The month of May has a lot of great new books coming out and of course I’m already behind in my to-read list. Sigh. Anyway, here’s a list a few books that I’m definitely going to try to get to in May. Let’s see how I’ll do.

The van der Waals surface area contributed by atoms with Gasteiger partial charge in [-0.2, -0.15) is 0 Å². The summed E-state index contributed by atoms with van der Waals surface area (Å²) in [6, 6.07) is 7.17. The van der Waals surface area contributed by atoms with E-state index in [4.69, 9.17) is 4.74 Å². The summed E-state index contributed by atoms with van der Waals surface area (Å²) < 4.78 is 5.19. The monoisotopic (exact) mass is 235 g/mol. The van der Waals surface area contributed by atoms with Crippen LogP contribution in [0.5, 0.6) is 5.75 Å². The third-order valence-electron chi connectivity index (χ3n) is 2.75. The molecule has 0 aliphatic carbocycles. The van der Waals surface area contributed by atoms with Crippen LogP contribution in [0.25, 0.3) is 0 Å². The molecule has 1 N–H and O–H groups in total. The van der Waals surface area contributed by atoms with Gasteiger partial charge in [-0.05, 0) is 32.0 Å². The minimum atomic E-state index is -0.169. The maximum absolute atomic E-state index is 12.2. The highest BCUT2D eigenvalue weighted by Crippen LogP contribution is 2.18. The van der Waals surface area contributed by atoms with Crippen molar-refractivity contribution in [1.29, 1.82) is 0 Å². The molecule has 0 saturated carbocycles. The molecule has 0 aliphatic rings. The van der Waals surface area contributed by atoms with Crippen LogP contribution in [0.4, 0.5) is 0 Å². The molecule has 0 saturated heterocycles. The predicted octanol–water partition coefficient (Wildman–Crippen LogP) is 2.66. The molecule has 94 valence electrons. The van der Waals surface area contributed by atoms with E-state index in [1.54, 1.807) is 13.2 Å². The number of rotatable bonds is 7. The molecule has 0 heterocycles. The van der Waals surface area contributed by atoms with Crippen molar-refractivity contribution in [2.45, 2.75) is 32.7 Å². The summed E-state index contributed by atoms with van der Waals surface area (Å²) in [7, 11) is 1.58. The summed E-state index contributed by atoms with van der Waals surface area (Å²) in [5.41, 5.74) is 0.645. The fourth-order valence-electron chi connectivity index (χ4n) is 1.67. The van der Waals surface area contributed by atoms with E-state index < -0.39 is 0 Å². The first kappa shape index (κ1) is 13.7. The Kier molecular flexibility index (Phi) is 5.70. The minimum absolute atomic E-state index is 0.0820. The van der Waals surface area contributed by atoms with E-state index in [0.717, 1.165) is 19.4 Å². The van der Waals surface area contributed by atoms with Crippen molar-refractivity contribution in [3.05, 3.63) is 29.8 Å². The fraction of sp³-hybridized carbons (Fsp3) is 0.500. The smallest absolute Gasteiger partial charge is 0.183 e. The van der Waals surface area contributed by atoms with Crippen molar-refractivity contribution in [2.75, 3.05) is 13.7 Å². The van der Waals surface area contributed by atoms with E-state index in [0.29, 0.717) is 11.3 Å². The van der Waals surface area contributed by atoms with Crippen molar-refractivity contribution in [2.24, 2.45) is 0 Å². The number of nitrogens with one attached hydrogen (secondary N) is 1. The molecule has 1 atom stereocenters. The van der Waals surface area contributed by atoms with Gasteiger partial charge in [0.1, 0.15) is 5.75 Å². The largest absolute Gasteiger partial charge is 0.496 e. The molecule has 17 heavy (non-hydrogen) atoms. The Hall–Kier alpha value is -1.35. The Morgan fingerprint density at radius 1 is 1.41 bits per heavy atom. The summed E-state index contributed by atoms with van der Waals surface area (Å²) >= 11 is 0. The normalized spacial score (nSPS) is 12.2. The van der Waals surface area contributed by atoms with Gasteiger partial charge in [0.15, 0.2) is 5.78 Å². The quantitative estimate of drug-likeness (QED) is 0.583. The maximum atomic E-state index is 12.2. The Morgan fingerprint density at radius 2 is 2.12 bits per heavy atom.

I’m a fan of both Holly Black and Cassandra Clare’s work so I was pretty stoked about their collaboration. I just wish it was better. It’s fine but not great. Someone pointed out to me that it’s a book meant for middle schoolers so I’m not the targeted audience but Rick Riordan writes for the middle schoolers and those are fantastic. Holly Black’s Spindlewick Series are also great. So I don’t think it’s the genre, I think maybe it’s the story itself. We are now in the third book and Call, Aaron and Tamara are now being honored for killing the Enemy of Death, even though they know the Enemy of Death’s soul is in Call’s body. Things get complicated when someone tries to kill Call and successfully kill a fellow student. There’s all the typical kid lit traits. The adults are clueless. True, they don’t know Call’s secret but pretty much every time they tell Call he’s going to be safe, he’s attacked. They allready have had one student and one teacher end up in cahoots with the big bad and they didn’t know it. Is it any surprise that there would be someone else also in cahoots living right under their noses? No, of course not. Typically, the kids feel they have do things on their own and typically it gets them in more trouble and typically when the real culprit is revealed the adults aren’t there so they get blamed for everything. At moments I really enjoy this book but at most times I think “is something going to happen soon?” I felt like there was a lot going on of nothing really happening until you get to the ending and then there’s yet another big cliffhanger. I will say this about this series in general, the cliffhangers have been first class. Too bad the rest of the book don’t live up to them.